Well-being at school can be defined as the prevalence of positive cognitions and emotions over negative ones for the members of the school environment (Hascher, 2007). Examining how well-being changes at different ages is central to plan actions to support it. Previous findings indicated a detrimental trend for learning-related motivational and affective constructs with development (Bouffard et al., 2001; Liu et al., 2016; Okun et al., 1990; Park, 2005; Pekrun & Stephens, 2012; Raccanello et al., 2013). However, data on a possible similar pattern for well-being are still scarce, also for the lack of brief and valid instruments to measure it. We investigated age and gender differences in students’ well-being in the transition from primary to secondary school, by adapting and validating the Italian version of the unidimensional six-item School-Related Well-Being (SRW) scale (Loderer et al., 2016). The participants were 432 Italian fourth (Mage = 9.54, 45% F) and seventh-graders (Mage = 12.50, 50% F). They completed the SRW and the Student Well-Being Questionnaire (SWQ; Hascher, 2007). We also obtained grades. We utilized the R-software. First, we confirmed the internal validity of the SRW scale through a dual approach, combining exploratory/confirmatory factor analyses with the Rasch model. Concerning the external validity, the SRW scale correlated positively with the SWQ and grades. Second, through linear mixed models we found that the SRW scores were higher for fourth-graders vs. seventh-graders, F(1, 341.20) = 47.934, p < 0.001, η2p = 0.12, and females vs. males, F(1, 415.48) = 32.167, p < 0.001, η2p = 0.07. Our findings confirmed the goodness of the SRW scale as a brief unidimensional instrument, taking advantage of the strengths of the Rasch model, and confirmed a detrimental trend for well-being. Future interventions and educational policies should pay attention to monitor and support students’ well-being at different developmental stages.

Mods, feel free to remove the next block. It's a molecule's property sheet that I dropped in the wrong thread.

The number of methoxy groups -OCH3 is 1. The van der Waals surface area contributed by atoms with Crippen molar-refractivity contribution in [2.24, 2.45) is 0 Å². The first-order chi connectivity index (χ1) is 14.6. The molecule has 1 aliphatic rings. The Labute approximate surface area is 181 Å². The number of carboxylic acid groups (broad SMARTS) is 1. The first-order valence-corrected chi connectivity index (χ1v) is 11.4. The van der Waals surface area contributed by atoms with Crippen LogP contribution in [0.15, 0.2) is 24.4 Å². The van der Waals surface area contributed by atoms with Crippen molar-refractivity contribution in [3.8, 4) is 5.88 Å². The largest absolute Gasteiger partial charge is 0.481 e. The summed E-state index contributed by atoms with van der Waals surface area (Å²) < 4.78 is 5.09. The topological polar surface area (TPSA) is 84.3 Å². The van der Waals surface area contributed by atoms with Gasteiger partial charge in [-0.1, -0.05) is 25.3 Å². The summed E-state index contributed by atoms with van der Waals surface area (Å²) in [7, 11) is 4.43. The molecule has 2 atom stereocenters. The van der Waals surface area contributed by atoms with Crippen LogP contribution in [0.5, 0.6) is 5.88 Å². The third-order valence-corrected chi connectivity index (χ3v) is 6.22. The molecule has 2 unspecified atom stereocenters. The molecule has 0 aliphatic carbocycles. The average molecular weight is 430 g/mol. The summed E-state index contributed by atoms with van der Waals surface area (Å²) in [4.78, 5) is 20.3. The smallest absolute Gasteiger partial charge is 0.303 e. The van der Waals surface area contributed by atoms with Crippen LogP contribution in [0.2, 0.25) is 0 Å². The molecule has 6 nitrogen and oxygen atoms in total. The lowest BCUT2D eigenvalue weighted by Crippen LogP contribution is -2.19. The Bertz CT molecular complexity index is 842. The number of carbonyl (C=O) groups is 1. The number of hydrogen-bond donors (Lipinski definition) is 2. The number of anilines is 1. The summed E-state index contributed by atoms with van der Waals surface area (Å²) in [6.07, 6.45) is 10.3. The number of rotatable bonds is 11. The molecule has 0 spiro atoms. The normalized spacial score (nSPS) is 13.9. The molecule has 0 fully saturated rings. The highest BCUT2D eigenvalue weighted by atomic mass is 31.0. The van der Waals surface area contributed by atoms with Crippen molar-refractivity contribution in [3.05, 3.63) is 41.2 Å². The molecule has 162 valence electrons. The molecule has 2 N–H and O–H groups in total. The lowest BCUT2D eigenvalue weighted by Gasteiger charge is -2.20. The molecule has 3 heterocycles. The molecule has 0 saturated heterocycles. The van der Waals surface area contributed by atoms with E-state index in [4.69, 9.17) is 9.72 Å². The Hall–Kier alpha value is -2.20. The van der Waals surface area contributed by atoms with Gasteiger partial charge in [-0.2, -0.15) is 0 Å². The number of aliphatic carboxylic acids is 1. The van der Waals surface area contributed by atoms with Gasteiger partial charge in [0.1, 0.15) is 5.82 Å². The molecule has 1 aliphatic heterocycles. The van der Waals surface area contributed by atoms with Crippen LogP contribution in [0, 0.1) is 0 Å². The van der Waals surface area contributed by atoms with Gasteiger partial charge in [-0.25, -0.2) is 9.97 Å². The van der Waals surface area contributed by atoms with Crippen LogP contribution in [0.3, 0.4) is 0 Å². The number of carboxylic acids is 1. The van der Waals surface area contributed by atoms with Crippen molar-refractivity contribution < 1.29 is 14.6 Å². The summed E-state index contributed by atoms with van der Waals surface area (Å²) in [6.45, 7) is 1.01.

Well-being from primary to secondary school: Examining the School-Related Well-Being scale (SRW) with the Rasch model

Raccanello D.;Vicentini G.;Burro, R.
2022

Abstract

Well-being at school can be defined as the prevalence of positive cognitions and emotions over negative ones for the members of the school environment (Hascher, 2007). Examining how well-being changes at different ages is central to plan actions to support it. Previous findings indicated a detrimental trend for learning-related motivational and affective constructs with development (Bouffard et al., 2001; Liu et al., 2016; Okun et al., 1990; Park, 2005; Pekrun & Stephens, 2012; Raccanello et al., 2013). However, data on a possible similar pattern for well-being are still scarce, also for the lack of brief and valid instruments to measure it. We investigated age and gender differences in students’ well-being in the transition from primary to secondary school, by adapting and validating the Italian version of the unidimensional six-item School-Related Well-Being (SRW) scale (Loderer et al., 2016). The participants were 432 Italian fourth (Mage = 9.54, 45% F) and seventh-graders (Mage = 12.50, 50% F). They completed the SRW and the Student Well-Being Questionnaire (SWQ; Hascher, 2007). We also obtained grades. We utilized the R-software. First, we confirmed the internal validity of the SRW scale through a dual approach, combining exploratory/confirmatory factor analyses with the Rasch model. Concerning the external validity, the SRW scale correlated positively with the SWQ and grades. Second, through linear mixed models we found that the SRW scores were higher for fourth-graders vs. seventh-graders, F(1, 341.20) = 47.934, p < 0.001, η2p = 0.12, and females vs. males, F(1, 415.48) = 32.167, p < 0.001, η2p = 0.07. Our findings confirmed the goodness of the SRW scale as a brief unidimensional instrument, taking advantage of the strengths of the Rasch model, and confirmed a detrimental trend for well-being. Future interventions and educational policies should pay attention to monitor and support students’ well-being at different developmental stages.
Well-Being, Children, Adolescents, School, Rasch Model
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Utilizza questo identificativo per citare o creare un link a questo documento: https://hdl.handle.net/11562/1075972
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